Stuart Ungar, ModernPilot.com’s own gastronaut flies into Exeter to check on John Burton Race’s New Angel in Dartmouth. Is the TV celebrity chef as flamboyant on the plate as he is on the screen?
I confess I would fly hundreds of miles for a great meal. The reviews on this website are evidence of this passion to savour delicious tastes. However, as I get older my desires have leaned away from complicated dishes with exotic sauces and more towards simpler dishes, well prepared from excellent ingredients. As a dedicated hedonist that special effort to travel a great distance to ‘live off the land’ makes the occasion more special than going to that same restaurant if it were a short distance from home. Consequently on these focused expeditions the chef has much more work to do to impress me than he might do if I were grazing on my home patch. Having said all this a 150 mile journey to The New Angel was undoubtedly worth the trouble.
John Burton Race’s latest venture, The New Angel, in Dartmouth, Devon is housed in a half-timbered building right on the quay. The natural beauty of Devon, and especially the spectacular setting on the River Dart, is a wonderful environment to enjoy a leisurely lunch. The sunlight reflecting off the water a few yards away from my table lit the unfussy dining room and gave it a brilliant, very alive feel.
I have followed John Burton Race since he managed The Petit Blanc in Oxford in the early 1980s. When he opened L’Ortolan, near Reading, in 1986 he gained two Michelin stars, and then moved onto The Landmark Hotel in London. In each of these establishments I found his food was superb. The New Angel has a very different motif from his previous restaurants, which were more in the grand style. The New Angel is buzzy and has a relatively unadorned dining room without any tablecloths, or carpet. Half one wall is replaced by a bar top, which leads across into the kitchen so that all the delicious looking dishes appearing one after another are on full view to the hungry multitude. I was bowled over by the seeming simplicity of the fresh tasting dishes. As an accomplished chef John Burton Race framed the superlative fresh flavours of the locally sourced ingredients in a simple way, done with great sensitivity, so that they were enhanced, not masked. The menu is heavily weighted towards seafood, which is sourced from Devon’s day-boats.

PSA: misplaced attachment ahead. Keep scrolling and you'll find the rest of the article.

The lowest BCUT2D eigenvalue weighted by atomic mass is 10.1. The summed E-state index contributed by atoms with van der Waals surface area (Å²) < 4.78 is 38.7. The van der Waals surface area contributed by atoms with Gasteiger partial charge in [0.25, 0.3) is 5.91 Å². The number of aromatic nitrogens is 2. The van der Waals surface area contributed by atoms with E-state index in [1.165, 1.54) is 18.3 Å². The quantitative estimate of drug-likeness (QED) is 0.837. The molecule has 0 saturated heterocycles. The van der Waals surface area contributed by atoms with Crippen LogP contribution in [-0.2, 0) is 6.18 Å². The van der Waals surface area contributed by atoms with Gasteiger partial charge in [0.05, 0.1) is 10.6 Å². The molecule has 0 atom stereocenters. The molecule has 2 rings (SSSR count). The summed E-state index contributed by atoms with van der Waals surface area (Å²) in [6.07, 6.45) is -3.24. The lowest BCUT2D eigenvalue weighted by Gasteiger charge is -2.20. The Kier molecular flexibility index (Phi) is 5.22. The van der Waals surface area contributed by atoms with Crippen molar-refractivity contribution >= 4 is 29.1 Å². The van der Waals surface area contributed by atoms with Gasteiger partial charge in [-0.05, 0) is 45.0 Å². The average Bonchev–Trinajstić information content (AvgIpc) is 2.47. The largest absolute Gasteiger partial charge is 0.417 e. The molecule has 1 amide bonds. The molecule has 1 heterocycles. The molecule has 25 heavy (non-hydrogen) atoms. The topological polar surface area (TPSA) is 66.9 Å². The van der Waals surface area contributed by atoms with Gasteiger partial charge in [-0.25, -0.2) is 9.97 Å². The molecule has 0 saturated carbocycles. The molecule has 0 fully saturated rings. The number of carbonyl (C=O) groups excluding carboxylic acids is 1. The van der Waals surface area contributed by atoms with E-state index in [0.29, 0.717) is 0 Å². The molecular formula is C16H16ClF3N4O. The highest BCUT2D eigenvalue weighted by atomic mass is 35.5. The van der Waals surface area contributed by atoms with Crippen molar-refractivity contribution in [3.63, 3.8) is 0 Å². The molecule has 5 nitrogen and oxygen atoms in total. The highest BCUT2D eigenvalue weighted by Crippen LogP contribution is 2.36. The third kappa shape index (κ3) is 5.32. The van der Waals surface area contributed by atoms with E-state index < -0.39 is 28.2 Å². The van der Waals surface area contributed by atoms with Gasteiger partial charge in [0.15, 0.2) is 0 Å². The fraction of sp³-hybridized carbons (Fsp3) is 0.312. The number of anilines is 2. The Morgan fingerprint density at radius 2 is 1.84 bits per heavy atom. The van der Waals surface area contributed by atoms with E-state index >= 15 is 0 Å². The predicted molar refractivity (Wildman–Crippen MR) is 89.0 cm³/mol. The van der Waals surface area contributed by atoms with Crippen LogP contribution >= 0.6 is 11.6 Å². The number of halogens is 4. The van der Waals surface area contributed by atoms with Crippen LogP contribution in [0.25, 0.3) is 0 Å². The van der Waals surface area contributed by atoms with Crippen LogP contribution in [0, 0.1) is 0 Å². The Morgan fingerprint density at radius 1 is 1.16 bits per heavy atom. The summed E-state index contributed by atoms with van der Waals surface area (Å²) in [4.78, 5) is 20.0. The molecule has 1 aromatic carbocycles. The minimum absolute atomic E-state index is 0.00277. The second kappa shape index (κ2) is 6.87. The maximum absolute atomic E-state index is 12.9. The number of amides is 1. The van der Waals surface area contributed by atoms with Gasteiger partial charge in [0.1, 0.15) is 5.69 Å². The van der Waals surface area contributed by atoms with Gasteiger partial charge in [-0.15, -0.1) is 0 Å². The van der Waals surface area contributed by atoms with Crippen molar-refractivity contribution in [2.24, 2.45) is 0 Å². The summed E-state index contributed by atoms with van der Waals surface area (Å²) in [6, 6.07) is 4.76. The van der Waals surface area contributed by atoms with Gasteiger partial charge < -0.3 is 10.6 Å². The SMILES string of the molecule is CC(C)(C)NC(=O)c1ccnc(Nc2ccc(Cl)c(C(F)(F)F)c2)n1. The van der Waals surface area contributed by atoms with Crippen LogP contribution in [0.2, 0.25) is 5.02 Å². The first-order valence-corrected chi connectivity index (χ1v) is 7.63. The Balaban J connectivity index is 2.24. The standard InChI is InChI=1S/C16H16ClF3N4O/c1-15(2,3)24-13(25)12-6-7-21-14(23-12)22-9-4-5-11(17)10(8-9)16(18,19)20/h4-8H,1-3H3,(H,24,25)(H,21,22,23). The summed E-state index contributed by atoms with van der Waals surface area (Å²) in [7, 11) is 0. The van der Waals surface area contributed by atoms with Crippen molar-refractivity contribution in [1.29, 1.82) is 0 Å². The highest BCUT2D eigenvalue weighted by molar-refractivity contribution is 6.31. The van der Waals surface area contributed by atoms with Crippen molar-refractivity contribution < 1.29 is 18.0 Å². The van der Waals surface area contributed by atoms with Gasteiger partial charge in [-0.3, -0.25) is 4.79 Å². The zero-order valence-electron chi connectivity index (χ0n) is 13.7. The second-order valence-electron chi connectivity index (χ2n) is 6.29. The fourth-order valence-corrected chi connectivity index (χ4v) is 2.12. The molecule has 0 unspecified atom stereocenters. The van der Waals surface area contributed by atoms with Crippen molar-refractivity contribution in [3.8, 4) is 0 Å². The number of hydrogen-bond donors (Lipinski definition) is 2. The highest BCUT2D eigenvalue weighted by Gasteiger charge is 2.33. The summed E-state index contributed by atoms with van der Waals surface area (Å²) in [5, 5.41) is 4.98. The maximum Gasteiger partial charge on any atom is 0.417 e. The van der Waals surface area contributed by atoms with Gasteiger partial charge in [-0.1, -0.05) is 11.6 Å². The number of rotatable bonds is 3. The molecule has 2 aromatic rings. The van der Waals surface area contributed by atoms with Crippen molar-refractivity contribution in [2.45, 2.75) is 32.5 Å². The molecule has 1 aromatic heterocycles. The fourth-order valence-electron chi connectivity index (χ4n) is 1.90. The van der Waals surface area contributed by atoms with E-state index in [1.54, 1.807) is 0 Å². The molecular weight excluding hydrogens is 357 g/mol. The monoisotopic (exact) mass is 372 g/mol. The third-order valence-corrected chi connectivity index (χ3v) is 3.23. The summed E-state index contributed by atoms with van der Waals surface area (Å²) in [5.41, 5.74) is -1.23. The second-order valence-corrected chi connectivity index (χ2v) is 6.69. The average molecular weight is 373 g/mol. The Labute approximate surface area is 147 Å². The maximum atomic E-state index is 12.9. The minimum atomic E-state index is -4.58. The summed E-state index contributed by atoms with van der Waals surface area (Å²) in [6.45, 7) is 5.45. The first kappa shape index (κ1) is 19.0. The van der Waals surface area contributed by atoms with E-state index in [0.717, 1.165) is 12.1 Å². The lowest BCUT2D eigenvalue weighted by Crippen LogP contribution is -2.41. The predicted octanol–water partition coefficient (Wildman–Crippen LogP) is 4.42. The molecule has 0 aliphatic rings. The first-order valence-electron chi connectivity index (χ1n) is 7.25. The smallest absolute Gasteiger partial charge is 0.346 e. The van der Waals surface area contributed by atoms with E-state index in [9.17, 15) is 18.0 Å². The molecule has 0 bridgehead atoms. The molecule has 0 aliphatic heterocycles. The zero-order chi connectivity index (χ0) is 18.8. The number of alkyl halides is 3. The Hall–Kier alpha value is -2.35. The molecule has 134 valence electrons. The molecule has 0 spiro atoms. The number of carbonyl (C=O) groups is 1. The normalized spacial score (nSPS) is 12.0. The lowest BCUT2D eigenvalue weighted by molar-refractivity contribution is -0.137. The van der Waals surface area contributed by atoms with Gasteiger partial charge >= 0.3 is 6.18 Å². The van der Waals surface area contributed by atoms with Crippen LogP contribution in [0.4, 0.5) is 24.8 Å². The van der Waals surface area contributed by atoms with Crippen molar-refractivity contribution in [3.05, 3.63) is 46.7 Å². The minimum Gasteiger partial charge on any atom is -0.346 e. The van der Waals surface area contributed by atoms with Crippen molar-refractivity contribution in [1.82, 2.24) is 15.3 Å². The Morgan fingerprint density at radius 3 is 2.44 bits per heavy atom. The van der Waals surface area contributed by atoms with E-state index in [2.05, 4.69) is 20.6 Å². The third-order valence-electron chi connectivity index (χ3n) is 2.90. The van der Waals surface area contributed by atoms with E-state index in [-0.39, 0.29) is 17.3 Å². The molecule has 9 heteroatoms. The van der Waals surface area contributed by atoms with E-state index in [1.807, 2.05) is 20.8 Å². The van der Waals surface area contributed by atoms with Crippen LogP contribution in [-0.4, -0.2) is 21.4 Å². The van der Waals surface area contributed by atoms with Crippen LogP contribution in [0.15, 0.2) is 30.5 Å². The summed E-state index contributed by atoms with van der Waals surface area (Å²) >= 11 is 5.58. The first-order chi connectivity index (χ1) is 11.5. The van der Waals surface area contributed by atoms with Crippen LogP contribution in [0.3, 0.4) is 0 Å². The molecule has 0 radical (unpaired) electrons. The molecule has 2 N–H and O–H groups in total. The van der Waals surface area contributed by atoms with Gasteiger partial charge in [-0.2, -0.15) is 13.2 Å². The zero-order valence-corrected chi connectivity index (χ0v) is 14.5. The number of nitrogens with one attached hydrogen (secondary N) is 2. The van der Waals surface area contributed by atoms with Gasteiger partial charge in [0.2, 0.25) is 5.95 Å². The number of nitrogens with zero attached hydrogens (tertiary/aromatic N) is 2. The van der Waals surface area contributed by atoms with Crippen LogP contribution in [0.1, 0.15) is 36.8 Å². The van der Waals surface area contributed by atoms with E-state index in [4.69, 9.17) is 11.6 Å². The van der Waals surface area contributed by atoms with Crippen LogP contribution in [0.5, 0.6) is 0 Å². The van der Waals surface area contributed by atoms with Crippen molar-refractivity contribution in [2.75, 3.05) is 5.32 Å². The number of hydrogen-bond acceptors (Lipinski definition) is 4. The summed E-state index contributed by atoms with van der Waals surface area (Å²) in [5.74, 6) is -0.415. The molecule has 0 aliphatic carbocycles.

Due to a late start we arrived an hour late for our booking, but the staff was very gracious even though the kitchen was beginning to close. They accommodated us with great charm, the young French waitress quickly exploring with the kitchen what could be provided for a pair of hungry (by this time ravenous) aviators. For whatever reason meat dishes were not possible for us, but who cared because seafood was their speciality. I must say neither of us were disappointed. The kitchen rapidly came alive again when we put in our order. Matthew started with a grilled beetroot and fig tart covered with melted cheese. The dish was absolutely
delicious as was my starter of a freshly grilled mackerel surrounded by baby pickled mushrooms and grapes in a very light and gentle marinade. Again superb. Matthew’s celeriac open lasagne was both unusual, and delicate, melting in the mouth and seemed to disappear very rapidly leaving him with a Cheshire-cat like grin. When I had the last mouthful of my dish of John Dory in a light cream and vegetable sauce my facial expression mirrored Mathew’s. We just sat back and smiled at each other contently. Perhaps I was more content than Matthew as I had flown down to Exeter and Matthew was flying back. Consequently I had been able to down a few glasses of a fruity, fresh white Cote du Rhone, from the Domaine de la Janasse – excellent value at £21 per bottle.
John Burton Race sent me away delighted I had taken the trouble to fly from Denham. He had passed his unwitting exam with flying colours. As far as we were concerned he richly deserved his Michelin star.
PS John Burton-Race has moved on from The New Angel since this review was written, but the restaurant is still there.